ISSN: 2394-8418
Journal of Dental Problems and Solutions
Short Communication       Open Access      Peer-Reviewed

Various complexes of the oral microbial flora in periodontal disease

Sukhvinder Singh Oberoi1*, Shabina Sachdeva2 and Shibani Grover3

1Associate Professor, Public Health Dentistry, ESIC Dental College and Hospital, Rohini, Guru Gobind Singh Indraprastha University, India
2Professor, Prosthodontics, Faculty of Dentistry, Jamia Milia Islamia, India
3Dean and Director Professor, Conservative Dentistry and Endodontics, ESIC Dental College and Hospital, Rohini, Guru Gobind Singh Indraprastha University, India
*Corresponding author: Dr. Sukhvinder Singh Oberoi, BDS, MDS, Associate Professor, Public Health Dentistry, ESIC Dental College and Hospital, Rohini, Guru Gobind Singh Indraprastha University, India, E-mail:
Received: 01 April, 2021 | Accepted: 08 April, 2021 | Published: 10 April, 2021
Keywords: Periodontal diseases; Red complex; Orange complex

Cite this as

Oberoi SS, Sachdeva S, Grover S (2021) Various complexes of the oral microbial flora in periodontal disease. J Dent Probl Solut 8(1): 032-033. DOI: 10.17352/2394-8418.000101

Periodontal diseases, is the infection of the periodontal tissues which eventually can lead to loss of teeth, is a form of aberrant inflammation resulting from a complex biofilm of friendly commensal and periodontopathic bacteria and their products, triggering the human inflammatory response. The cluster analysis has shown that 6 closely associated bacterial complexes are associated with it which are designated with different color codes. The early colonizers are “Blue complex” consisting of Actinomyces species, “Yellow complex” comprising of various Streptococci, “Green complex” comprising Eiknella corrodens and Capnocytophaga species, and “Purple complex” comprising Veillonella parvula and Actinomyces odontolyticus. The late colonizers are “Orange complex” comprising Prevotella, Fusobacterium, Campylobacter and other bacteria and the “Red complex” chiefly consisting of Porphyromonas gingivalis, Tannerella forsythia, and Treponema Denticola.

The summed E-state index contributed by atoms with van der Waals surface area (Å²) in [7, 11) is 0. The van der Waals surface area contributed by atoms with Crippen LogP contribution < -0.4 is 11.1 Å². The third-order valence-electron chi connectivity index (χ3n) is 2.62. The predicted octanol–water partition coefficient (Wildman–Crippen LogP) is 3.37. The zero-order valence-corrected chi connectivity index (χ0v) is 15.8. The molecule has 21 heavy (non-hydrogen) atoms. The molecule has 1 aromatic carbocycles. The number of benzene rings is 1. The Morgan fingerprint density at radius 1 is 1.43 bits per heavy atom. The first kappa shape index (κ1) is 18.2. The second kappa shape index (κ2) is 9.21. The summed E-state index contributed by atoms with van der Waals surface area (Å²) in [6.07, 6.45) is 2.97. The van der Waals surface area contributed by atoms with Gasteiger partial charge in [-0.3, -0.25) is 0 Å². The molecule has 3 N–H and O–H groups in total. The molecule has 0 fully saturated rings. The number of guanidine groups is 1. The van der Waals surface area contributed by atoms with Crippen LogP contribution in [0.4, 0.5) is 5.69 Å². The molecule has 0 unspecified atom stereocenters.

Periodontal disease is the commonest oral disease affecting about 30% of the human population [1]. The involvement of the periodontal pathogens is being more and more realized [2]. These pathogens constitute the “Oral microbiome”, a term that was coined ‘to emphasize the ecological community consisting of the commensal, symbiotic, and pathogenic μ-organisms that are present in the oral cavity and are capable of determining oral health and disease’ [3].

The oral biofilm primarily comprises of microbes and host proteins adhering to the teeth immediately after oral prophylaxis. The healthy gingival sulcus has flora predominantly consisting of Gram positive cocci, such as Streptococcus spp, and Actinomuces sp in the equal concentrations [4]. A transition in the composition of the gingival sulcus from gram-positive, facultative type, μ-organisms with fermentation potential to predominantly gram-negative, anaerobic in nature, chemo-organotrophic, organisms and with proteolysis potential leads to the progression of the periodontal disease [2].